Many older adults live alone, deal with chronic medical conditions, and experience age-related changes in movement control and cognitive abilities. These same individuals largely prefer to maintain an independent lifestyle in their own homes. Authors Wendy A. Rogers and Arthur D. Fisk assert that aging successfully will be difficult in residences not designed to meet changing needs. The two researchers are affiliated with the Georgia Institute of Technology, where efforts are being focused on developing psychological and computer science to support home activities.
Helpful technologies can provide alerts to an emergency or hazardous situation (e.g., a stove left on), give support for daily activities such as medication monitoring, or support social communication with family and friends. However, Rogers and Fisk also caution that an older person's attitudes and preferences must be considered along with privacy concerns and the balance of autonomy and support.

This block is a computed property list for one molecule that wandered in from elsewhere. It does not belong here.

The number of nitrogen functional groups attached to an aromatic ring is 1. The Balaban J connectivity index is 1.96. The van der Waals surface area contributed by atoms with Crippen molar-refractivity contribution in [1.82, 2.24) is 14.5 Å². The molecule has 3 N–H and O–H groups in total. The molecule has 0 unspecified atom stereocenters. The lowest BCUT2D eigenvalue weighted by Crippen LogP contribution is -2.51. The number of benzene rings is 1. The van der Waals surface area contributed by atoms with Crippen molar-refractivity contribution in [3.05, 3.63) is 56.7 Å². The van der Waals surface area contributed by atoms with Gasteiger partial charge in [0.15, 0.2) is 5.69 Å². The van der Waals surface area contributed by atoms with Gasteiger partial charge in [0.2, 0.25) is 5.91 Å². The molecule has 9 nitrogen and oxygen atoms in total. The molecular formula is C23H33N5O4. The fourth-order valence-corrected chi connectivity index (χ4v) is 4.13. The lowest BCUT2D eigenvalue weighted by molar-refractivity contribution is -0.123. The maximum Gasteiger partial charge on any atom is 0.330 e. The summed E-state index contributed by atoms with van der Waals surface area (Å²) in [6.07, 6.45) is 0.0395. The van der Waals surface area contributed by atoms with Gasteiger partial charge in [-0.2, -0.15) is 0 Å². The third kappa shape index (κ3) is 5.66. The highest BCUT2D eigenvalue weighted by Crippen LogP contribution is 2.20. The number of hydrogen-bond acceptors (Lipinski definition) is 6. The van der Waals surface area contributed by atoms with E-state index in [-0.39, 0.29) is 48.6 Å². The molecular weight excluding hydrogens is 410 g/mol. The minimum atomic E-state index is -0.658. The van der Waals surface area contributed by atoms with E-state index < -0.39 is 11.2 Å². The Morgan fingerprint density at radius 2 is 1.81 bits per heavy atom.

Under the subject of "Emerging Paradigms in Long-Term Care," this issue of the PP&AR also features six other articles discussing more consumer-friendly, community-based, and autonomy-enhancing care approaches for supporting older citizens' needs.
A copy of this issue of PP&AR can be obtained at: http://www.agingsociety.org/.
The National Academy on an Aging Society is the policy institute of The Gerontological Society of America (GSA), the oldest and largest national multidisciplinary scientific organization devoted to the advancement of gerontological research. Founded in 1945, GSA's membership includes some 5,000+ researchers, educators, practitioners, and other professionals in the field of aging. The Society's principal missions are to promote research and education in aging and to encourage the dissemination of research results to other scientists, decision makers, and practitioners.
Last reviewed: By John M. Grohol, Psy.D. on 21 Feb 2009
Published on PsychCentral.com. All rights reserved.